We always admired the amazing hardware and software that DIY home automators can put together and Mat Smiths project to build his ultimate home control panel is a great example.
The controller communicates with Mat’s OpenHAB home automation server via MQTT and can be programmed to monitor and control pretty much any systems around the home – such as entertainment, heating or curtains / blinds.
Here’s Mat’s latest update on the project. Make sure to check out his videos below too.
The spec for the ultimate home control panel
A number of months ago I became obsessed with the idea of controlling my room lighting using knobs in the wall. Crazy, I know 😉
Seriously though, most lighting automation systems do not use rotary controllers (i.e. knobs), but rather you have to keep your finger on a button until the desired light level is reached. Isn’t that so 1990s? Knobs are the way forward. Worse still, many only let you select “scenes” without even controlling individual light level. So I set about making my own digitally controlled lightswitch. The process has been one of research and learning new skills. Soon enough I stumbled upon the ultimate way for things within the home to communicate with other things: MQTT.
Here are my design goals for the ultimate home control panel for each room.
Use physical buttons and lights NOT touchscreen. I find touchscreens great for web browsing but when I want to control lights and volume I need an accuracy and responsiveness that can only come from;
- Tactile switches with visual feedback
- Rotary controller knobs
- Display screen showing levels as percentage (i.e. numbers) for fine adjustment
Look Sexy. DIY metal faceplates with push buttons conjure-up images of 1970s style control panels. Disabled toilets. Hobby aeroplane remotes. I’m going with brushed stainless steel faceplates with no visible screws, smaller LED-integrated tactile buttons, matching brushed steel knob.
Use numbers on the display. In the increased sexification of home automation, things have become too touchy-feely. Having controlled lights and music from my iPad, I get annoyed if you press in slightly the wrong place, or need to make that super-fine adjustment. Also I get annoyed by the ubiquitous slider and the lack of information it provides the user.
- The faceplate must run at low voltage, requiring no special electrical certification
- Connected with ethernet (CAT5, 6, or 7)
- Powered over the same ethernet cable
- Fit within a back-box readily available in shops: 47mm depth max
- Use “Scene” buttons to quickly select the lighting mood in a room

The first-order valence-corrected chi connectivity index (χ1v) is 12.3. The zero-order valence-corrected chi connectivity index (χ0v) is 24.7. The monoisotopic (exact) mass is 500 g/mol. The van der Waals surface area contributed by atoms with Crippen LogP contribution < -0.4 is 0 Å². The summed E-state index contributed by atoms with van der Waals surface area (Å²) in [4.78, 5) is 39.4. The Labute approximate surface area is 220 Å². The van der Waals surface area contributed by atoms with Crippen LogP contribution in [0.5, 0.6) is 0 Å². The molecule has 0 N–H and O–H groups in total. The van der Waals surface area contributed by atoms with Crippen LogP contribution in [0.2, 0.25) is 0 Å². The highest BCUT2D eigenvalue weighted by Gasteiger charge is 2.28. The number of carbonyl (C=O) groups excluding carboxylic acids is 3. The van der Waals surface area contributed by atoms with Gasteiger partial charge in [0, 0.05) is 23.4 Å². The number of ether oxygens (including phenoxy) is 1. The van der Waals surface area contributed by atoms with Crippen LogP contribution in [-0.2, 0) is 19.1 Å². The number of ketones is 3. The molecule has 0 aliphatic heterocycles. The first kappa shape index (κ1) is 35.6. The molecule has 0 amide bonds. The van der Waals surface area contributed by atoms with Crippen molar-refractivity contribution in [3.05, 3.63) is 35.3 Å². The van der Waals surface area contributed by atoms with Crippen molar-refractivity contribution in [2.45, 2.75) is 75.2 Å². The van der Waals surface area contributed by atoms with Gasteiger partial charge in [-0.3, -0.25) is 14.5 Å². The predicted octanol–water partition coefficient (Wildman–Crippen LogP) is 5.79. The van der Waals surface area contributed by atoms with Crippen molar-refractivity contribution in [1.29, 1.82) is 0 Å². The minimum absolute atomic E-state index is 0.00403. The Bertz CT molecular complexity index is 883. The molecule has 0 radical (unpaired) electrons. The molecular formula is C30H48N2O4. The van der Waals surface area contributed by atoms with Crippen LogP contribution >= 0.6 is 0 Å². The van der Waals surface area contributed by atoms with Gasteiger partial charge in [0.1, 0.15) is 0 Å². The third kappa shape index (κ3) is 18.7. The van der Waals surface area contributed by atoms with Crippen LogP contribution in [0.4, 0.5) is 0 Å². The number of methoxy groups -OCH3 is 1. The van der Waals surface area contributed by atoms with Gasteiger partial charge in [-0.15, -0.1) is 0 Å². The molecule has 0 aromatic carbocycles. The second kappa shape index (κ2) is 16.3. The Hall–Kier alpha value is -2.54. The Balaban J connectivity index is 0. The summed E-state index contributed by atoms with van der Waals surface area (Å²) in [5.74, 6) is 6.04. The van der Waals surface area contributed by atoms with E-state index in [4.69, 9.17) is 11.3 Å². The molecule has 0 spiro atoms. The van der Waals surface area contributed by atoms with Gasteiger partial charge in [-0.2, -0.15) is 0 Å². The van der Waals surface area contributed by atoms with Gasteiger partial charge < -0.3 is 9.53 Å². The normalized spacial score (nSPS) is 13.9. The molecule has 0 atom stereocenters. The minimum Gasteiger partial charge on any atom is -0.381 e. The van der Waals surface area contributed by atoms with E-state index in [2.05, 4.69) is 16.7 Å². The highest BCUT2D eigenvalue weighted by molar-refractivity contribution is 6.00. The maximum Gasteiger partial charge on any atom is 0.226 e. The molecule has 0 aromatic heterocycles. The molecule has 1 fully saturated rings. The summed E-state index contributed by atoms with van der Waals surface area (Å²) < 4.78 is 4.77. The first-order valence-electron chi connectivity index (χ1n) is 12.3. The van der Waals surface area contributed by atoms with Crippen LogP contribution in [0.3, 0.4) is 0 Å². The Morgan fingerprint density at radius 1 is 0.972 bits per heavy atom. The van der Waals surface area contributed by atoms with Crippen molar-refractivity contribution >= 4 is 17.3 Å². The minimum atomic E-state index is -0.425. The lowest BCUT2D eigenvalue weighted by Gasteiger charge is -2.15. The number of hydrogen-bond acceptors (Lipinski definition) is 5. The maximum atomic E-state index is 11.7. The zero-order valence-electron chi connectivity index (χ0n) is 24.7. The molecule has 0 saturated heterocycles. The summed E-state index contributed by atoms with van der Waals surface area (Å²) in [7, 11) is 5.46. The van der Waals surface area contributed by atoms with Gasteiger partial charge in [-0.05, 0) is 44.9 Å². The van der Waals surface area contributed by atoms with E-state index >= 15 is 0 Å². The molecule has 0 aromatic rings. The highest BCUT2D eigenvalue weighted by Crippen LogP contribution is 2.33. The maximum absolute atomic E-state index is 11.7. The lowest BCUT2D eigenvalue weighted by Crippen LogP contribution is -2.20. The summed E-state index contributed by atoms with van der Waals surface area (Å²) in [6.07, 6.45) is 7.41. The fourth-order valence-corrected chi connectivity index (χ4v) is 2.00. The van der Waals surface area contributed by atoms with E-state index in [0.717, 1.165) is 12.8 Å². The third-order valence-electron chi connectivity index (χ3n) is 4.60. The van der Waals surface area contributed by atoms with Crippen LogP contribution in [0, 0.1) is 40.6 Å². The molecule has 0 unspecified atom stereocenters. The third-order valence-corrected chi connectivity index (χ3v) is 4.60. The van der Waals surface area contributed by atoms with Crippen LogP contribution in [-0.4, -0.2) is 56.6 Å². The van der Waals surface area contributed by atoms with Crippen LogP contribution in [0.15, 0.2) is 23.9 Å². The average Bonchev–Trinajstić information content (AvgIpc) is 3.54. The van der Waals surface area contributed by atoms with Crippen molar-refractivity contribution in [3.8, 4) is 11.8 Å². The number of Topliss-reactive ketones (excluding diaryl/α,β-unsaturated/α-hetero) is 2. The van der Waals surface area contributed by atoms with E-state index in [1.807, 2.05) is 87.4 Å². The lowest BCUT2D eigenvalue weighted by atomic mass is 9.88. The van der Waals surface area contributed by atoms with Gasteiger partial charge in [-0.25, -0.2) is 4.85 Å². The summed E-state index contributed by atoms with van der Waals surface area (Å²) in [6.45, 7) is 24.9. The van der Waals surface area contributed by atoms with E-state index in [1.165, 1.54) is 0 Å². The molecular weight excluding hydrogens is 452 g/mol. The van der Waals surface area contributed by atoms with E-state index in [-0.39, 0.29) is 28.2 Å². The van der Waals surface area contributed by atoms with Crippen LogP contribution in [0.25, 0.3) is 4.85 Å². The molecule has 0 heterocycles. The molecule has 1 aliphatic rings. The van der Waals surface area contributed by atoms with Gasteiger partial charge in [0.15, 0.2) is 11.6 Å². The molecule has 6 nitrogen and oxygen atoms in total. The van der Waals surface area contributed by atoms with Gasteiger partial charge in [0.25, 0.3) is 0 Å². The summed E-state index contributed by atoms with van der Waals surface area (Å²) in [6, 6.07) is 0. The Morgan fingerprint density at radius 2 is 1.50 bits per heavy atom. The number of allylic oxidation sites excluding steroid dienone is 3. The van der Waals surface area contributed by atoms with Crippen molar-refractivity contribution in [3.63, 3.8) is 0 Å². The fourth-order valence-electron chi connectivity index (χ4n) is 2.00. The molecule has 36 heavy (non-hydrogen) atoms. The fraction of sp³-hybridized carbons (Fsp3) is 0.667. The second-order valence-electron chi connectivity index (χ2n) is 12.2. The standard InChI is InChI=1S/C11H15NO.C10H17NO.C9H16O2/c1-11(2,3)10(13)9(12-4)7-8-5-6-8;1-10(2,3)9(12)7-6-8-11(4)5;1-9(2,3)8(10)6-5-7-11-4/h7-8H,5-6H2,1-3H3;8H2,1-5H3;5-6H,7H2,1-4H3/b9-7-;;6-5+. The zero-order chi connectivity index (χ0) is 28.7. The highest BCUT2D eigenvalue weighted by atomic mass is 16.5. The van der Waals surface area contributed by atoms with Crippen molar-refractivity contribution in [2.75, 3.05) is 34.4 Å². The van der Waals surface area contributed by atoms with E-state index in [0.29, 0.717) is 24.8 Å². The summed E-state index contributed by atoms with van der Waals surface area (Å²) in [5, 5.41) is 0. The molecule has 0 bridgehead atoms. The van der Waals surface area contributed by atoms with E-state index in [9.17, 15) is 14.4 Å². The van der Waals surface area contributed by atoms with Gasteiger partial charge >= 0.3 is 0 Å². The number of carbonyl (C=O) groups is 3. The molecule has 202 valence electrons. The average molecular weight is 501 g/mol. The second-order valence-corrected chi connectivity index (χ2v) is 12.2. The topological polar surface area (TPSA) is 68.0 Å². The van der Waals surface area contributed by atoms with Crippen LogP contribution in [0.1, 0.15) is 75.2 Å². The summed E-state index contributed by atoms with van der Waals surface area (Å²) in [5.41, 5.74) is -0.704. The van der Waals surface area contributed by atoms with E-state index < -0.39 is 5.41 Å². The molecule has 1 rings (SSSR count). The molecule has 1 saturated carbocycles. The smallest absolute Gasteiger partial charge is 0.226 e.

- Dim individual lights in a room to create your own scene
- Quickly cycle between different lights in a room
- Control music volume and see what’s playing (track title and artist)
- Similar to light scenes, there should be audio “favourites” (i.e. radio channels, playlists, shuffle mode for a given genre, etc.)
- The unit is designed for a range of functions, but can be expanded later to incorporate more. e.g. lighting and audio modes have their special uses and displays. As it’s based on Arduino, the sketch can be updated by USB later.
- “Thing” settings (i.e. how many lights in a room, the name of a light in the room, the name of a scene for a given room) should be queried from a server and downloaded to volatile memory at startup. These things are not stored in the unit.
- We should be able to press an “update” button to pick-up the latest settings. Home automation installers and users change their minds all the time!
- “WAF” is an offensive phrase used in #homeautomation talk. It stands for “wife adoption factor”. Maybe “GAF” – grandparent adoption factor? No – that’s swapping one prejudice for another. “HAF” will do nicely – human adoption factor. The controller must be the perfect balance between powerful and usable. I don’t mean “powerful for the geek, usable for the granny”. I mean “equally powerful and usable for both”.
- This means: consistency of display and immediate access to primary functions. No menus, no prompts! Placement of buttons should be intuitive.
- All light should cease when it hasn’t been touched for a while. No lights in the middle of the night!
The solution I’ve settled for is a “mode cycle” one. Like old digital watches. The mode button is set apart from other buttons and placed near the icon displaying the current mode. All other physical controls depend on the mode in question, and their function is intuitive given the placement. Consistency comes from the unit defaulting back to a “primary” mode after x seconds of not being touched. The display dims appropriately.
Here’s Mat’s previous video from August 2014…
Here’s the latest demo of the progress so far from this month…